An Iraqi-born doctor in Stockholm. File photo: Bertil Enevåg Ericson/TT
Around 70 percent of the foreign-born cleaners in Sweden were women in 2012, and with men included, foreign-born cleaners in Sweden made up 47 percent of Sweden's cleaning workforce. Among doctors, immigrant men and women were equally represented, together making up nearly half the number of Swedish medical doctors practising in Sweden, or around a third of the total number of doctors in the country.
Fourteen percent of the Swedish workforce in 2012 was made up of foreign-born employees, Statistics Sweden, the official statistics bureau in Sweden, said on Thursday. The most common job among immigrants was working as a home-care assistant – a sector which employed 35,000 foreign-born employees and 117,700 people born inside Sweden.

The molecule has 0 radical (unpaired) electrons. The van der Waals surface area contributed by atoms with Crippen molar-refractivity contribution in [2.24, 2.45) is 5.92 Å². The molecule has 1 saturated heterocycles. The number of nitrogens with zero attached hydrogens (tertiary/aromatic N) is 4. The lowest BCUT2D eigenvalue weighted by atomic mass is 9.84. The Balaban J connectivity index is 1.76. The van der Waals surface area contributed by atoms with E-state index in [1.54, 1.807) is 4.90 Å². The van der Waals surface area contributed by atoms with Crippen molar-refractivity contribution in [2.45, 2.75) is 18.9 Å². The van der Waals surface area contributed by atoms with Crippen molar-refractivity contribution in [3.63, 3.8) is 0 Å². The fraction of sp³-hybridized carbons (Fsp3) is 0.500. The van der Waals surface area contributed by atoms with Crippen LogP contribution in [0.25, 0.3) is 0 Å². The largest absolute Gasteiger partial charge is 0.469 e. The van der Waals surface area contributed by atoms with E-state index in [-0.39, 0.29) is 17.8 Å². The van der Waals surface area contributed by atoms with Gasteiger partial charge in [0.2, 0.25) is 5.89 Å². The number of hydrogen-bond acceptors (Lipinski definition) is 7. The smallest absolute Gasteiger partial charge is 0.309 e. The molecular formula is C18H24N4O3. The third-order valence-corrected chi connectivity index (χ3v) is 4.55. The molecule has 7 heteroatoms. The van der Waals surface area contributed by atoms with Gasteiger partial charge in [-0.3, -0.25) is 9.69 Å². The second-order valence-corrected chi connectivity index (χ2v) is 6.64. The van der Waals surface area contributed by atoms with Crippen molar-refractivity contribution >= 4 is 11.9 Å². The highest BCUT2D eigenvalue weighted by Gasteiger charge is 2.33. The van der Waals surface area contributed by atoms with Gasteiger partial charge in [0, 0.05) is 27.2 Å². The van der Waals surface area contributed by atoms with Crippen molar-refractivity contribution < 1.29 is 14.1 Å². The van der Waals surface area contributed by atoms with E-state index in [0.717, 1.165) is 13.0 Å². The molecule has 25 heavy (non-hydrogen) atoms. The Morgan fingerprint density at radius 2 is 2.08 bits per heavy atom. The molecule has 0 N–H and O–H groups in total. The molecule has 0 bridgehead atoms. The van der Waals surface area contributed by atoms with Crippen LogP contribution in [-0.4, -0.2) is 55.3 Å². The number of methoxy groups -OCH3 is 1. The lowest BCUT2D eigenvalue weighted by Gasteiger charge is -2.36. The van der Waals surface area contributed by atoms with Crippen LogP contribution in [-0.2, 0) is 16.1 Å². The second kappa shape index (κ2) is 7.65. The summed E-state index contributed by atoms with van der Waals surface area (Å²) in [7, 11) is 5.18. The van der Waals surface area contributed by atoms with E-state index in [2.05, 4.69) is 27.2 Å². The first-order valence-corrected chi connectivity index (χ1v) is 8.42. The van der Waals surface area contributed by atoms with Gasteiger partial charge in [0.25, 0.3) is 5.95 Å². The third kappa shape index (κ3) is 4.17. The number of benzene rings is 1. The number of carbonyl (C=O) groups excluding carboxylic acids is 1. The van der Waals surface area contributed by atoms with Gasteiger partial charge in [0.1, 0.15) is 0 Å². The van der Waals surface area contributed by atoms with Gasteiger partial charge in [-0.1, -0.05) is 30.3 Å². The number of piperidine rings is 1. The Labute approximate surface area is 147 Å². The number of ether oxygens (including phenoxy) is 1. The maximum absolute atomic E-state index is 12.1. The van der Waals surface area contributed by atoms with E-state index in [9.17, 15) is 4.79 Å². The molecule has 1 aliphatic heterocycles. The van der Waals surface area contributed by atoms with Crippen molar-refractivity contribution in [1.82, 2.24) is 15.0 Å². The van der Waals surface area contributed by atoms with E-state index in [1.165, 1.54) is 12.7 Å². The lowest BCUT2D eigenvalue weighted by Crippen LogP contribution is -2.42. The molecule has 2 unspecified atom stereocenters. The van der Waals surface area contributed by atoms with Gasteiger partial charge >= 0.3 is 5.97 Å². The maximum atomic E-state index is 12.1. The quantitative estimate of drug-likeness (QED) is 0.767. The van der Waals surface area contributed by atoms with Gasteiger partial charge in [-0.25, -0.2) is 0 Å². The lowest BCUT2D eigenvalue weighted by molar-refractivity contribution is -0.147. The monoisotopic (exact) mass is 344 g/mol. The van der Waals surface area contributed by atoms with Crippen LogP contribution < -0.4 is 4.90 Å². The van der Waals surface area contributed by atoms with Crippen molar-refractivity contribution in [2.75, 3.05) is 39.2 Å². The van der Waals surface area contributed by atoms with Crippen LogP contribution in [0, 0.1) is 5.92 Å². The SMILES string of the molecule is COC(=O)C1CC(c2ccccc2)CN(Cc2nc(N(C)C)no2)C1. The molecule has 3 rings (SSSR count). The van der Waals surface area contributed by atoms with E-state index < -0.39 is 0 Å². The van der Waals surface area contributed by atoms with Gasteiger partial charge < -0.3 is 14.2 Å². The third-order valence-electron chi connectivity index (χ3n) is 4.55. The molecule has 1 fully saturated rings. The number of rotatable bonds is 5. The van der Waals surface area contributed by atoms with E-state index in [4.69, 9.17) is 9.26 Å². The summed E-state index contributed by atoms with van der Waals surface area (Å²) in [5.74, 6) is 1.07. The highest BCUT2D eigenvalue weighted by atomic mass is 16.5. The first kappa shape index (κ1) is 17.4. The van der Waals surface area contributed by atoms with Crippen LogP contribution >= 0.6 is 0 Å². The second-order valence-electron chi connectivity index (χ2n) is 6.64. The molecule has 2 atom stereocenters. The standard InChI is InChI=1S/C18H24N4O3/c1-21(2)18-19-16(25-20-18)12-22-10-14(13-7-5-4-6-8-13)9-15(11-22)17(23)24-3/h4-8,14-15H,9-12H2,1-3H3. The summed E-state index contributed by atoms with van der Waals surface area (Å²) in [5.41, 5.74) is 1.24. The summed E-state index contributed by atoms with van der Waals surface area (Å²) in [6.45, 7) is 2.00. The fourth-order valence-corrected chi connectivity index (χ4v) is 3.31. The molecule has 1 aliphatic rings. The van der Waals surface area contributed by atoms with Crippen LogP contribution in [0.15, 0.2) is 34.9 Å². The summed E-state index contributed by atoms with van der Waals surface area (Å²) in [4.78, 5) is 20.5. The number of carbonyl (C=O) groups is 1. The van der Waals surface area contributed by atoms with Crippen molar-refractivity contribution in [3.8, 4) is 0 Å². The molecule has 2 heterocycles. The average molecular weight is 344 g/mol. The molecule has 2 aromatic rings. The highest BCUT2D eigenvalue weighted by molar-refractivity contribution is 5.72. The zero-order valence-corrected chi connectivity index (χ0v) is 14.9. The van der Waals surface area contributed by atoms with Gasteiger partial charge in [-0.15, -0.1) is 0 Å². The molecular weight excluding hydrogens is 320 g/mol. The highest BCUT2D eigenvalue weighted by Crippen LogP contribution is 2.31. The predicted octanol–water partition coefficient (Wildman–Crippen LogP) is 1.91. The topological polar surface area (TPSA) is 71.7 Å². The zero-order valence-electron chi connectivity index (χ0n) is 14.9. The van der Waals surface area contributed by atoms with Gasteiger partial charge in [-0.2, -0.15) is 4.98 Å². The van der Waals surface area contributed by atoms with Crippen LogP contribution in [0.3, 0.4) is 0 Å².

While an estimated 15 percent of people living in Sweden are foreign-born, they were disproportionately represented among cleaners, making up almost half of the workforce. The figures showed that 34,000 foreign-born workers called cleaning their profession in 2012, while 38,000 people born in Sweden worked in the same field.
Other popular jobs for immigrants were assistant nurses – 31,000 – and helpers in restaurants at just over 19,000.
When it came to immigrant couples, the most popular job combination was two doctors, with a total of 3,300 couples in Sweden in 2012 both working in the field. The second most popular combination among couples, defined as those married, registered as partners (sambo), or living together with kids, was a truck driver and a nurse.
In terms of self-employed immigrants, hairdressers and beauticians were the most popular professions, followed by cab drivers.